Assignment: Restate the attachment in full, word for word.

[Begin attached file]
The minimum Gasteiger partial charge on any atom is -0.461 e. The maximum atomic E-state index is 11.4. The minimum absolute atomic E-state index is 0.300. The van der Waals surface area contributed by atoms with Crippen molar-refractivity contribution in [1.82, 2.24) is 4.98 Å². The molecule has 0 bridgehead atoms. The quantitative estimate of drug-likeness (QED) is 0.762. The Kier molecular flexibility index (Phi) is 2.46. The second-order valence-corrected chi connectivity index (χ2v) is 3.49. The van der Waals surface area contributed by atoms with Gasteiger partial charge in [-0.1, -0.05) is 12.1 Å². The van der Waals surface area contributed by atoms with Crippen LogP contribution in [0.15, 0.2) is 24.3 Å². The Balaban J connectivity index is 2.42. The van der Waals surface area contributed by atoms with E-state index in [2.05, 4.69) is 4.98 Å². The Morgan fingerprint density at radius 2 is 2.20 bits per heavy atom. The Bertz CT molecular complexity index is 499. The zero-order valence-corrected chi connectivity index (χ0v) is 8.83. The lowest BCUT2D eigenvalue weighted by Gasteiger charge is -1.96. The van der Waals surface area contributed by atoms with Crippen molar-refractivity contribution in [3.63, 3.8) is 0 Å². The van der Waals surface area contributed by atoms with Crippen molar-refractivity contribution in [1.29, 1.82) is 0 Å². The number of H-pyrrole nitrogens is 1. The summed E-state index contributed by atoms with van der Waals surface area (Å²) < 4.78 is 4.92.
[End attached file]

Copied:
The minimum Gasteiger partial charge on any atom is -0.461 e. The maximum atomic E-state index is 11.4. The minimum absolute atomic E-state index is 0.300. The van der Waals surface area contributed by atoms with Crippen molar-refractivity contribution in [1.82, 2.24) is 4.98 Å². The molecule has 0 bridgehead atoms. The quantitative estimate of drug-likeness (QED) is 0.762. The Kier molecular flexibility index (Phi) is 2.46. The second-order valence-corrected chi connectivity index (χ2v) is 3.49. The van der Waals surface area contributed by atoms with Gasteiger partial charge in [-0.1, -0.05) is 12.1 Å². The van der Waals surface area contributed by atoms with Crippen LogP contribution in [0.15, 0.2) is 24.3 Å². The Balaban J connectivity index is 2.42. The van der Waals surface area contributed by atoms with E-state index in [2.05, 4.69) is 4.98 Å². The Morgan fingerprint density at radius 2 is 2.20 bits per heavy atom. The Bertz CT molecular complexity index is 499. The zero-order valence-corrected chi connectivity index (χ0v) is 8.83. The lowest BCUT2D eigenvalue weighted by Gasteiger charge is -1.96. The van der Waals surface area contributed by atoms with Crippen molar-refractivity contribution in [3.63, 3.8) is 0 Å². The van der Waals surface area contributed by atoms with Crippen molar-refractivity contribution in [1.29, 1.82) is 0 Å². The number of H-pyrrole nitrogens is 1. The summed E-state index contributed by atoms with van der Waals surface area (Å²) < 4.78 is 4.92.